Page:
themselves on selling to their clients. Because most products, as
we know, are sold, they're not bought. So the problem I see is not
so much with the ETF providers as such; it's with the knowledge of
the intermediaries and making sure they understand them.
HAI:A lot of people talk about alpha-generating commodity
products. Is that an oxymoron?
Yes, I think it is when referring to attempts to optimize roll
strategies. There are a lot of people who have been around the
commodities markets for many, many years that are well aware of how
to trade out along the curve and do things in different ways. We in
fact have two types of products:The normal ones, that we call the
classic products, which are the short end of the curve; and we've
got a whole suite of products that prices six months out.
And what we've found is simply by just doing that, going six
months out, it's actually outperforming most of these so-called
smart indexes, which is interesting in itself. In other words,
smart indexes look to be good on paper, but in practice, they don't
deliver much more than what one can obtain just by going further
out on the curve and sticking to some simple rules.
In other words, just by avoiding the contango by going further
out is all that is needed, if that's where the markets happen to
be. And of course in certain markets, the front end of the curve
product will perform best.
Clearly precious metals have worked as a commodity for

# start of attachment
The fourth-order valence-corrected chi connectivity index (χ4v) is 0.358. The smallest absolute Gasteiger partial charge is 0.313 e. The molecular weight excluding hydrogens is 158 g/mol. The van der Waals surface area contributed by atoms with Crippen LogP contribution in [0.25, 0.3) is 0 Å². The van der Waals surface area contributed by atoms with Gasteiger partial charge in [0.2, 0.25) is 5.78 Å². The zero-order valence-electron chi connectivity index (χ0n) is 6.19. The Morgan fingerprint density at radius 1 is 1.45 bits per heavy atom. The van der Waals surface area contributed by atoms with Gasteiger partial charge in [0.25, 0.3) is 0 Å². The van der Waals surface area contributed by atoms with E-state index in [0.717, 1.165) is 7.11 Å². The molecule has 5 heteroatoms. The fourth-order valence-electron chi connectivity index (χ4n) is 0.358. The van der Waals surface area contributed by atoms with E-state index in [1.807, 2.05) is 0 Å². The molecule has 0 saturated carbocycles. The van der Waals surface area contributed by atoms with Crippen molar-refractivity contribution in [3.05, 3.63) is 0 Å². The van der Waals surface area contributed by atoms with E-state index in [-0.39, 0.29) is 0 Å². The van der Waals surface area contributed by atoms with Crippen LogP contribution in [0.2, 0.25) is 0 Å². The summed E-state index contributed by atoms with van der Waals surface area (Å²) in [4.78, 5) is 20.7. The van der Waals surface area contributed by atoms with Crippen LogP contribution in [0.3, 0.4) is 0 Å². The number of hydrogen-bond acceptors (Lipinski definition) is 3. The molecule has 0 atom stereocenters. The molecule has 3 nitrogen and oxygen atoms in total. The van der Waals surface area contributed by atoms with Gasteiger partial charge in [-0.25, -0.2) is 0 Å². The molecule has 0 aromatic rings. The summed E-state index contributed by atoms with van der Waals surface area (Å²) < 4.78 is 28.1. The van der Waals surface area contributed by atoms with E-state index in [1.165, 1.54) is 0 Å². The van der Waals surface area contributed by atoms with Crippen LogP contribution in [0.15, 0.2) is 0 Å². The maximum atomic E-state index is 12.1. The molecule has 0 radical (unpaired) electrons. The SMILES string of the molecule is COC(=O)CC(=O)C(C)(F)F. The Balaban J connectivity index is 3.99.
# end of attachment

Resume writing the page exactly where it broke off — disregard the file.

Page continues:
exchange-traded products. Are there some major commodities, let's
say for instance, agricultural products, that just don't work as
I think you're right. Over a long period of time, some of the
agricultural products tend to behave as an inherent contango in the
market. But the fact is, if prices are going up faster than the
contango is eating away at them, then you can still get a good
HAI:Despite gold's correction, we're not seeing much in
the way of outflows from gold funds. Why do you think that
Perhaps the investors in our products and precious metals ETPs are
there for a specific reason and not trying to speculate on price so
much; they're trying to have it as part of a balanced portfolio. So
what we tend to see is if prices run quite high, they will often
sell, so we get redemptions. And then when prices pull back, that's
when we get the creations. And you would say, "Well, that's a very
logical thing to do; gee, we've actually got logical investors."
Whereas what you find in many stock markets is when it rises like
crazy, that's when all the buying comes in; you know:"When the
bellhop is buying, you've got to exit." We see more logical
behavior in our products.
HAI:What kind of innovation do you think there's room for
in the industry?
The next big step has to be a far broader usage of ETFs. They
should be available to a much wider audience. For example, wider
adoption of ETFs in the 401(k) market in the U.S. is a logical one.
The audiences that have bought into ETFs have been somewhat narrow.
But I think there is still a great deal of the investment community
that doesn't necessarily know about ETFs very much at all. And
that's certainly the case in some of the global markets. If you
look at some of the markets in Asia, they've hardly got any ETF
industry, if at all. That will definitely flow through. But I think
you've still got significant gaps in the markets, even in the most